We are living in an age of conspiracy theories, whether it's enduring, widely held beliefs such as government involvement in the Kennedy assassination or alien activity at Roswell, fears of a powerful infiltrating group such as the Illuminati, Jews, Catholics, or communists, or modern fringe movements of varying popularity such as birtherism and trutherism. What is it in American culture that makes conspiracy theories proliferate? Who is targeted, and why? Are we in the heyday of the conspiracy theory, or is it in decline? Though there is significant scholarly literature on the topic in psychology, sociology, philosophy, and more, American Conspiracy Theories is the first to use broad, long-term empirical data to analyze this popular American tendency. Joseph E. Uscinski and Joseph M. Parent draw on three sources of original data: 120,000 letters to the editor of the New York Times and Chicago Tribune from between 1890 and 2010; a two-wave survey from before and after the 2012 presidential election; and discussions of conspiracy theories culled from online news sources, blogs, and other Web sites, also from before and after the election. Through these sources, they are able to address crucial questions, such as similarities and differences in the nature of conspiracy theories over time, the role of the Internet and communications technologies in spreading modern conspiracy theories, and whether politics, economics, media, war, or other factors are most important in popularizing conspiratorial beliefs. Ultimately, they conclude that power asymmetries, both foreign and domestic, are the main drivers behind conspiracy theories, and that those at the bottom of power hierarchies have a strategic interest in blaming those at the top-in other words, "conspiracy theories are for losers." But these "losers" can end up having tremendous influence on the course of history, and American Conspiracy Theories is an unprecedented examination of one of the defining features of American political life.

The Law of Criminal Conspiracy

Author: Peter Gillies

Publisher: Federation Press

ISBN: 9781862870192

Category: Conspiracy

Page: 271

View: 5809


This second edition covers the changes to the law of criminal conspiracy in the Commonwealth, Victoria, Western Australia, the Northern Territory and the Australian Capital Territory up to 1990. These changes were not in practice significant - the crime survives in its fundamentals in all jurisdictions. They have been dealt with in this second edition along with the many decisions on the topic which have been reported since 1981.

Web of Conspiracy

A Guide to Conspiracy Theory Sites on the Internet

Author: James F. Broderick,Darren W. Miller

Publisher: Information Today, Inc.

ISBN: 9780910965811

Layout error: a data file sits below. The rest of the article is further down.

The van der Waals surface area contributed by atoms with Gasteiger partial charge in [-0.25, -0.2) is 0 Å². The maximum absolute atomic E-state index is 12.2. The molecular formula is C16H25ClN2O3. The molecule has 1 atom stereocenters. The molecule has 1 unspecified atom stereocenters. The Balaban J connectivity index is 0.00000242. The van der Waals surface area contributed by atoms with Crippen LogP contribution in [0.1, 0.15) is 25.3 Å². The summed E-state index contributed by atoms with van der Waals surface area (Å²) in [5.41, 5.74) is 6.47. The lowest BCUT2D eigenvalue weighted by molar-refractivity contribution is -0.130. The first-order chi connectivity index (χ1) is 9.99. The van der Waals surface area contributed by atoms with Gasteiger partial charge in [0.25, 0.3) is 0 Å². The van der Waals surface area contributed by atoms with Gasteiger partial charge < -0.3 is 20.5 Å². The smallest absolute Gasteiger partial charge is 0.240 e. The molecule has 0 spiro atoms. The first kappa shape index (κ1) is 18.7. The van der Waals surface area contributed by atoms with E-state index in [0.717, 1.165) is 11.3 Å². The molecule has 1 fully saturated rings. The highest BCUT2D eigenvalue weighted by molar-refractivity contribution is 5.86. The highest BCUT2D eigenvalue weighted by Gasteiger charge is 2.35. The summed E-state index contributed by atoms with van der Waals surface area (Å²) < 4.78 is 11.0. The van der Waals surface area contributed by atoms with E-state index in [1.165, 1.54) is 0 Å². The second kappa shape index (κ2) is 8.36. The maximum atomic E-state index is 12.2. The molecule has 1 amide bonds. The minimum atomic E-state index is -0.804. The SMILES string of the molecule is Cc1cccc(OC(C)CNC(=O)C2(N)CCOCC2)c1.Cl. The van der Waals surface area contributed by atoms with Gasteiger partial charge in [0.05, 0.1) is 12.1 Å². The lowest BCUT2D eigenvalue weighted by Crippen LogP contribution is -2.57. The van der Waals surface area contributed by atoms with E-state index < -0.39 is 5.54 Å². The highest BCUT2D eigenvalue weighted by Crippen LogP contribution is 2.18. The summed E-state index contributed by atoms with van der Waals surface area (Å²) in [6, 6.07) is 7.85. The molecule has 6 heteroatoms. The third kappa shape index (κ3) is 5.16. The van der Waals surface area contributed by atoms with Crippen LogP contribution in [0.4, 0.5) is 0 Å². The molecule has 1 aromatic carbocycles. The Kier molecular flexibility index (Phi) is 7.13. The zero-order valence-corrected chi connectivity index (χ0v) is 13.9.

Category: Computers

Page: 266

View: 1502


From 9/11 to Roswell, from Princess Di to the Grassy Knoll and beyond, journalists James F. Broderick and Darren W. Miller (Consider the Source) explore more than 20 of the worlds most intriguing conspiracy theories. They examine the facts surrounding each theory, present prevailing and lesser-known arguments, and point to must-see Web sites that advocate, speculate, and debunk. Web of Conspiracy is the ultimate guide for Internet-connected conspiracy theorists, buffs, and researchers and an eye-opening book for anyone who think hes heard it all.

Conspiracy Theories

A Critical Introduction

Author: Jovan Byford

Publisher: Palgrave Macmillan

ISBN: 0230272797

Category: Law

Page: 179

View: 2941


No event of any significance in the world today -- be it an unexpected election result, a terrorist attack, the death of a public figure, a meteorological anomaly, or the flu pandemic -- takes place without generating at least a flutter of conspiracy speculations. Conspiracy Theories: A Critical Introduction offers a well informed, highly accessible, and thoroughly engaging introduction to conspiracy theories, discussing their nature and history, causes and consequences. Through a series of specific questions that cut to the core of conspiracism as a global social and cultural phenomenon, the book deconstructs the logic and rhetoric of conspiracy theories and analyses the broader social and psychological factors that contribute to their persistence in modern society. Back cover.

Conspiracy Narratives in Roman History

Author: Victoria Emma Pagán

Publisher: University of Texas Press

ISBN: 9780292705616

Category: Nature

Page: 197

View: 851


Covering events from 186 B.C.E. to 65 C.E., this book explains the prevalence of conspiracy in the Roman literary imagination and confirms the importance of Josephus and Appian to the development of Roman historical thought."--BOOK JACKET.